Netflix's fight against VPN providers is doomed to fail, but that's okay

We know that Netflix is wanting to block users from utilizing proxies and VPN connections to circumvent location-based restrictions. We've even seen our first news about customers finally seeing error messages when they try to use such a service. But what we're seeing now is only the beginning of a cat-and-mouse game.

Have you ever noticed that when you have antivirus software running, that it needs to update almost constantly? And sometimes, you'll get a virus or malware on your machine, despite everything being up-to-date. There's a simple reason for this. There are far more people out there writing malware and viruses than there are people working at companies like AVG, Norton, or any of the others.

The same principle holds true of most forms of hacking. Any company can pour countless dollars and man-hours into designing software that can't be cracked. But there will always be far more people attempting to circumvent it, and they are usually successful.

So now Netflix has entered this same sort of arena. Not only are there thousands, perhaps millions of people who want to access content outside of their region, but there are also many companies who profit off of this. Every company that offers a VPN as a way to access Netflix's servers is currently working out ways to get around the new regional restrictions that the company has put into place.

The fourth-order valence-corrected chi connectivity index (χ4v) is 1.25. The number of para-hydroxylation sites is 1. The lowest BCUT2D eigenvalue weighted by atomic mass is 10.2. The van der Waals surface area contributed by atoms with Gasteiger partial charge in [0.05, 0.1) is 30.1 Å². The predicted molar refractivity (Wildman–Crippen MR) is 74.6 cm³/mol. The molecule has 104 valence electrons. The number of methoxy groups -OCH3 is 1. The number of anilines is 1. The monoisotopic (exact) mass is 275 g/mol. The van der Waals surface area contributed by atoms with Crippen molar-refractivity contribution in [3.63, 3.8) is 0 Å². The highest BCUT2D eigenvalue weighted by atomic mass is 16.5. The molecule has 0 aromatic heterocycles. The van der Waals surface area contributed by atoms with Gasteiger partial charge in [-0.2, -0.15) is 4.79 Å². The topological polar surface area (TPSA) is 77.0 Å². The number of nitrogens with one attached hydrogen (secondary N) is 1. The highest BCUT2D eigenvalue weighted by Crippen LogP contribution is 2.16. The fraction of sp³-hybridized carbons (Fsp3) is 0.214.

One company, named uFlix only offers one service, which is getting Australian users access to an content only found in other countries. For $2 AUD per month, they offer to "Expand your Netflix library!" While $2 AUD might not seem like much money, their entire business depends on being able to offer this service, so they're hard at work on making it work.

On Tuesday, uFlix sent out a tweet saying that Netflix was rolling out the first of their blocking efforts. Then, earlier yesterday the company acknowledged that they were starting to see customers getting the "You seem to be using an unblocker or proxy. Please turn off any of these services and try again" error. But just a few hours later they triumphantly tweeted that they had a new fix in place, and that users can return to normal viewing.

While this is only Netflix's first attempt at blocking VPN users, it seems to have only taken uFlix a few measly hours to defeat it. And remember, that's just one small company, out of the many others who will be seeking similar results.

So will Netflix be working hard on a new method of defeating VPNs? Probably, but I'd be willing to bet that they're not too concerned. This is a game that they know that they have to play to appease the companies that license movies and TV shows. They also know that they can't win, as it's only a trivial matter for a VPN provider to get a new set of IP addresses that they can use to route their encrypted traffic into the country of their choice.

Netflix will undoubtedly keep up this game for as long as they need to. But their endgame isn't to keep everyone from accessing content outside of their country. Rather, they actually want to push studios to allow them to stream the same content to any part of the world. This was something that they basically said when they first announced their initiative to block VPN and proxy users. Perhaps this effort was always meant to fail, so that they can show studios that they're better off not trying to restrict content by geographic location.

Regardless of the end result, Netflix will continue their game of cat-and-mouse for as long as they need to. However, those relying on VPN providers such as uFlix will likely only have to suffer the occasional, minor inconveniences while a new fix is rolled out.